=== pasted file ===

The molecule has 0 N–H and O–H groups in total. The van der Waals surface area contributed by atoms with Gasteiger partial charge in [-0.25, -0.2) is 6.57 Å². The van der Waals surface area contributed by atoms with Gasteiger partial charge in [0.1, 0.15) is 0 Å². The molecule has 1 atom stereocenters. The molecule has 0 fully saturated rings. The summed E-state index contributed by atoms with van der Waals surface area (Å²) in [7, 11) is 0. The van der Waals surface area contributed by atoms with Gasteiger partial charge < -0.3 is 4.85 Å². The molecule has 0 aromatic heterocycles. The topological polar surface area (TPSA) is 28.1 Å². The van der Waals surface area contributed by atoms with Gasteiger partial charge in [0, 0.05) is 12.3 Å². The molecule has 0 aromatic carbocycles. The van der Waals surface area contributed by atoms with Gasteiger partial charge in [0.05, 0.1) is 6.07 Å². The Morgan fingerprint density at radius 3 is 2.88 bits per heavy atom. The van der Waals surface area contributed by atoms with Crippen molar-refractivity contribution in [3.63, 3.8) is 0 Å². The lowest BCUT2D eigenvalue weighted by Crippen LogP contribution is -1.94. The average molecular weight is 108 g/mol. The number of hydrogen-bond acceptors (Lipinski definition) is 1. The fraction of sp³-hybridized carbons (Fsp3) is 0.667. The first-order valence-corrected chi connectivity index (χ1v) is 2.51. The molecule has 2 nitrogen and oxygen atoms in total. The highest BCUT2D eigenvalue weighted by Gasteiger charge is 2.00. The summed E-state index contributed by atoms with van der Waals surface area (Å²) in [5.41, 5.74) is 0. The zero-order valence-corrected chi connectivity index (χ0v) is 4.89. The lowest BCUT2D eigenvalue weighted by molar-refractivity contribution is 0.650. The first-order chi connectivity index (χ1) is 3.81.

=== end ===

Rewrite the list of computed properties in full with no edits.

The molecule has 0 N–H and O–H groups in total. The van der Waals surface area contributed by atoms with Gasteiger partial charge in [-0.25, -0.2) is 6.57 Å². The van der Waals surface area contributed by atoms with Gasteiger partial charge in [0.1, 0.15) is 0 Å². The molecule has 1 atom stereocenters. The molecule has 0 fully saturated rings. The summed E-state index contributed by atoms with van der Waals surface area (Å²) in [7, 11) is 0. The van der Waals surface area contributed by atoms with Gasteiger partial charge < -0.3 is 4.85 Å². The molecule has 0 aromatic heterocycles. The topological polar surface area (TPSA) is 28.1 Å². The van der Waals surface area contributed by atoms with Gasteiger partial charge in [0, 0.05) is 12.3 Å². The molecule has 0 aromatic carbocycles. The van der Waals surface area contributed by atoms with Gasteiger partial charge in [0.05, 0.1) is 6.07 Å². The Morgan fingerprint density at radius 3 is 2.88 bits per heavy atom. The van der Waals surface area contributed by atoms with Crippen molar-refractivity contribution in [3.63, 3.8) is 0 Å². The lowest BCUT2D eigenvalue weighted by Crippen LogP contribution is -1.94. The average molecular weight is 108 g/mol. The number of hydrogen-bond acceptors (Lipinski definition) is 1. The fraction of sp³-hybridized carbons (Fsp3) is 0.667. The first-order valence-corrected chi connectivity index (χ1v) is 2.51. The molecule has 2 nitrogen and oxygen atoms in total. The highest BCUT2D eigenvalue weighted by Gasteiger charge is 2.00. The summed E-state index contributed by atoms with van der Waals surface area (Å²) in [5.41, 5.74) is 0. The zero-order valence-corrected chi connectivity index (χ0v) is 4.89. The lowest BCUT2D eigenvalue weighted by molar-refractivity contribution is 0.650. The first-order chi connectivity index (χ1) is 3.81.